I spent my Days now in great Perplexity, and Anxiety of Mind, expecting that I should one Day or other fall into the Hands of these merciless Creatures; and if I did at any Time venture abroad, it was not without looking round me with the greatest Care and Caution imaginable; and now I found to my great Comfort, how happy it was that I provided for a tame Flock or Herd of Goats; for I durst not upon any account fire my Gun, especially near that Side of the Island where they usually came, least I should alarm the Savages; and if they had fled from me now, I was sure to have them come back again, with perhaps two or three hundred Canoes with them, in a few Days, and then I knew what to expect.
However, I wore out a Year and three Months more, before I ever saw any more of the Savages, and then I found them again, as I shall soon observe. It is true, they might have been there once, or twice; but either they made no stay, or at least I did not hear them; but in the Month of May, as near as I could calculate, and in my four and twentieth Year, I had a very strange Encounter with them, of which in its Place.
The Perturbation of my Mind, during this fifteen or sixteen Months Interval, was very great; I slept unquiet, dream'd always frightful Dreams, and often started out of my Sleep in the Night: In the Day great Troubles overwhelm'd my Mind, and in the Night I dream'd often of killing the Savages, and of the Reasons why I might justify the doing of it; but to wave all this for a while; it was in the middle of May, on the sixteenth Day I think, as well as my poor wooden Calendar would reckon; for I markt all upon the Post still; I say, it was the sixteenth of May, that it blew a very great Storm of Wind, all Day, with a great deal of Lightning, and Thunder, and a very foul Night it was after it; I know not what was the particular Occasion of it; but as I was reading in the Bible, and taken up with very serious Thoughts about my present Condition, I was surpriz'd with a Noise of a Gun as I thought fir'd at Sea.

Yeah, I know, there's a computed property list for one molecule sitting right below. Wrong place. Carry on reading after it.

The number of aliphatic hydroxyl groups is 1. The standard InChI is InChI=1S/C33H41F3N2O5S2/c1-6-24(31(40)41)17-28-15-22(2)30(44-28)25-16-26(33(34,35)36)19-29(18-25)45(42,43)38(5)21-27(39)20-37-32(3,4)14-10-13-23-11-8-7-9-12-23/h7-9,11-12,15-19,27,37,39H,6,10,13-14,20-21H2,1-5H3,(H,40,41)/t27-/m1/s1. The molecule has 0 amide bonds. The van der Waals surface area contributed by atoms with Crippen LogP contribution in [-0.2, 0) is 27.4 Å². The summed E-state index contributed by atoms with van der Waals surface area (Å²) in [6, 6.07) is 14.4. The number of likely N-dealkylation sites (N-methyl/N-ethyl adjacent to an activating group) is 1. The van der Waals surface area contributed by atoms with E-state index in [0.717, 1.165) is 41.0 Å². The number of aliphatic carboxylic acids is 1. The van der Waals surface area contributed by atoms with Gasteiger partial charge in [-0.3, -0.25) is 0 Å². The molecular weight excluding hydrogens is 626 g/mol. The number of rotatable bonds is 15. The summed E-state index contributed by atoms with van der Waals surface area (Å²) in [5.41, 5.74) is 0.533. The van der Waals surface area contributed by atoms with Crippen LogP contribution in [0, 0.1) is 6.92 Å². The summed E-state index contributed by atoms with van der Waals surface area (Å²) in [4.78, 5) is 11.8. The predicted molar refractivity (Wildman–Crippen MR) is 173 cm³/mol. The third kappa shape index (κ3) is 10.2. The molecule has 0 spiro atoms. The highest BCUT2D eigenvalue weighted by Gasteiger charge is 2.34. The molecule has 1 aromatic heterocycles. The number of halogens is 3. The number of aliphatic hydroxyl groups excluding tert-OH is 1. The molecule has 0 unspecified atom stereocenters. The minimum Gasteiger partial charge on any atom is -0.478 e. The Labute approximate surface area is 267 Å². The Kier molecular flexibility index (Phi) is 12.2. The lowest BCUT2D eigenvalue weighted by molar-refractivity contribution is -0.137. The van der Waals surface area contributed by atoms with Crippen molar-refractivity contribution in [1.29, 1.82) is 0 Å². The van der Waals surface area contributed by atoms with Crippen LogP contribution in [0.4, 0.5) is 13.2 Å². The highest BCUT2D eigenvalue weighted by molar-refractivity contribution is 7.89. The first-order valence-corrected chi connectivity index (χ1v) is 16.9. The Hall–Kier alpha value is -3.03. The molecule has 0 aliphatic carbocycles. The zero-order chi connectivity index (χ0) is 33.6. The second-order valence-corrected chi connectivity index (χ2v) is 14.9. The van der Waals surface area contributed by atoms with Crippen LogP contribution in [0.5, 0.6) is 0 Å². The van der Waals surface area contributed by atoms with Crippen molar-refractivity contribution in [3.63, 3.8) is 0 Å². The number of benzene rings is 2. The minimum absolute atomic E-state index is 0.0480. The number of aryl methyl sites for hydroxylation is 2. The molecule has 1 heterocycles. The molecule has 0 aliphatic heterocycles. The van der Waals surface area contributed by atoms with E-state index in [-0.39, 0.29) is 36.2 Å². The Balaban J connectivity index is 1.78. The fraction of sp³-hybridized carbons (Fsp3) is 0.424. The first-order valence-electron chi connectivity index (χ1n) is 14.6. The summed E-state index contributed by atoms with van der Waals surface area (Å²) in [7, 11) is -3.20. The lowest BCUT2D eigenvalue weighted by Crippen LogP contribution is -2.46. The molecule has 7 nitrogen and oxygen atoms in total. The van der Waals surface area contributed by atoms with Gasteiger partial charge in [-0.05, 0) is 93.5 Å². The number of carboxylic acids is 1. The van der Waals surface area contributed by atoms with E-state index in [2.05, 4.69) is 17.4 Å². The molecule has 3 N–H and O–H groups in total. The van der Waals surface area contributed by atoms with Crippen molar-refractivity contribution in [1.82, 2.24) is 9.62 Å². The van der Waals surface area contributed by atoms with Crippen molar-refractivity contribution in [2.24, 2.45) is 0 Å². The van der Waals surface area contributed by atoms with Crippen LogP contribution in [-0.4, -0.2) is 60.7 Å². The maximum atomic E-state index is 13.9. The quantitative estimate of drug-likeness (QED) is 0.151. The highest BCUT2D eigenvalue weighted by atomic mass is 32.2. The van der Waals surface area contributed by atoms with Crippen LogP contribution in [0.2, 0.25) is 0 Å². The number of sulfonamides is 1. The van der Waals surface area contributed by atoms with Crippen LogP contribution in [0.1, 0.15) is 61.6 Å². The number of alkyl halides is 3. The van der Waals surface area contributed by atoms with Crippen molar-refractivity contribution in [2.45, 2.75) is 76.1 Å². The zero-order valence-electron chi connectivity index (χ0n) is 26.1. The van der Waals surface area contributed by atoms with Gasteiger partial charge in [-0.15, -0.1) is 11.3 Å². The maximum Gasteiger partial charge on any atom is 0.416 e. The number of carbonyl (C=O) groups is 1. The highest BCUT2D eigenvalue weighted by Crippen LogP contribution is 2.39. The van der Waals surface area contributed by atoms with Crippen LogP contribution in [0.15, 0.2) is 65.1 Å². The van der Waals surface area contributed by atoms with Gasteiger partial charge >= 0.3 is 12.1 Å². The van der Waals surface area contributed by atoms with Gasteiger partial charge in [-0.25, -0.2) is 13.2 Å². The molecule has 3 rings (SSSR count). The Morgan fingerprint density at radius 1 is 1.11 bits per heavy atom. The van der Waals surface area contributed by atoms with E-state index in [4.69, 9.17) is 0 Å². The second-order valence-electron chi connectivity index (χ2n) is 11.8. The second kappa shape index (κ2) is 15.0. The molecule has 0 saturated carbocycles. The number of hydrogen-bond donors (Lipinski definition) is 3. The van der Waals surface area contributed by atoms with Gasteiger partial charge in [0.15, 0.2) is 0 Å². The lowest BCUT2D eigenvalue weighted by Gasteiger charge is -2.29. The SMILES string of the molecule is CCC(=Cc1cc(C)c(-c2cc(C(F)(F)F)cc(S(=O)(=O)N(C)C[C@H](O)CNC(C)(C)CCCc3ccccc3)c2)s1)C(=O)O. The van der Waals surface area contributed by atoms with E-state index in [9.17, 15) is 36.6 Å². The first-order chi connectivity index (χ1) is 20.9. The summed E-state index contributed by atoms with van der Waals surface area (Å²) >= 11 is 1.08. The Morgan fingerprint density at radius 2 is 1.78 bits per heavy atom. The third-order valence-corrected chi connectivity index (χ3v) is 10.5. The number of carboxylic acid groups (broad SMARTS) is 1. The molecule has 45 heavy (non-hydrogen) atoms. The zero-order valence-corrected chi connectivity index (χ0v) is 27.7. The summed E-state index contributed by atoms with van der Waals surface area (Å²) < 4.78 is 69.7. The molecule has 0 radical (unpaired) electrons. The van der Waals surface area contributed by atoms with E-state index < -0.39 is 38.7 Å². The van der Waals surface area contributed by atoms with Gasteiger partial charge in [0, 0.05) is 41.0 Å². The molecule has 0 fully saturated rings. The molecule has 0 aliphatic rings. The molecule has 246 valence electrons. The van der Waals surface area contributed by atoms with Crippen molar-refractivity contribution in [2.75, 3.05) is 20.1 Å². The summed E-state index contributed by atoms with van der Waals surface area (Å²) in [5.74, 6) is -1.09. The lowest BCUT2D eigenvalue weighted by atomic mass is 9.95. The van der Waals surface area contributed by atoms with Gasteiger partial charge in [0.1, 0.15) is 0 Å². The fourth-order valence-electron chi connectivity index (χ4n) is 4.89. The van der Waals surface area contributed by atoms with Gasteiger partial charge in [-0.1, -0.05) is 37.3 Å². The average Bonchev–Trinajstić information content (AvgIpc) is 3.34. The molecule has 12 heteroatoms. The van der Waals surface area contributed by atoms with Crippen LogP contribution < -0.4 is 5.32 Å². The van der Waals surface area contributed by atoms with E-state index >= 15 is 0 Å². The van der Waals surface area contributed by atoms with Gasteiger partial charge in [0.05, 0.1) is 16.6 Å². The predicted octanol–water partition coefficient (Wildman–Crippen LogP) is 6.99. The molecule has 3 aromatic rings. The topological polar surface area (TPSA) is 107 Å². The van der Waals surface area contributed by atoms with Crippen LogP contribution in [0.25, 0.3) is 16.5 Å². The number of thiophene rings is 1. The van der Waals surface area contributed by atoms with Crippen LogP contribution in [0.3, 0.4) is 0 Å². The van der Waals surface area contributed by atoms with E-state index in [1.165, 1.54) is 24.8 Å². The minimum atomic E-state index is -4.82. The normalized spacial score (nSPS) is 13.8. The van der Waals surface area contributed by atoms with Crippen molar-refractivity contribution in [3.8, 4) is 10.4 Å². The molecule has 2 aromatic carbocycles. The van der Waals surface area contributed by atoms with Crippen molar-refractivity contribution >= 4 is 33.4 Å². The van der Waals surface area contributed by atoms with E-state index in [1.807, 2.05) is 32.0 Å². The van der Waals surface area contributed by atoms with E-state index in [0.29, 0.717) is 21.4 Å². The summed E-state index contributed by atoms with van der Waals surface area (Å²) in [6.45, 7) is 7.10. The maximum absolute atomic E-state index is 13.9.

This was to be sure a Surprize of a quite different Nature from any I had met with before; for the Notions this put into my Thoughts, were quite of another kind. I started up in the greatest hast imaginable, and in a trice clapt my Ladder to the middle Place of the Rock, and pull'd it after me, and mounting it the second Time, got to the Top of the Hill, the very Moment, that a Flash of Fire bid me listen for a second Gun, which accordingly, in about half a Minute I heard; and by the sound, knew that it was from that Part of the Sea where I was driven down the Current in my Boat.
I immediately consider'd that this must be some Ship in Distress, and that they had some Comrade, or some other Ship in Company, and fir'd these Guns for Signals of Distress, and to obtain Help: I had this Presence of Mind at that Minute, as to think that though I could not help them, it may be they might help me; so I brought together all the dry Wood I could get at hand, and making a good handsome Pile, I set it on Fire upon the Hill; the Wood was dry, and blaz'd freely; and though the Wind blew very hard, yet it burnt fairly out; that I was certain, if there was any such Thing as a Ship, they must needs see it, and no doubt they did; for as soon as ever my Fire blaz'd up, I heard another Gun, and after that several others, all from the same Quarter; I ply'd my Fire all Night long, till Day broke; and when it was broad Day, and the Air clear'd up, I saw something at a great Distance at Sea, full East of the Island, whether a Sail, or a Hull, I could not distinguish, no not with my Glasses, the Dna was so great, and the Weather still something haizy also; at least it was so out at Sea.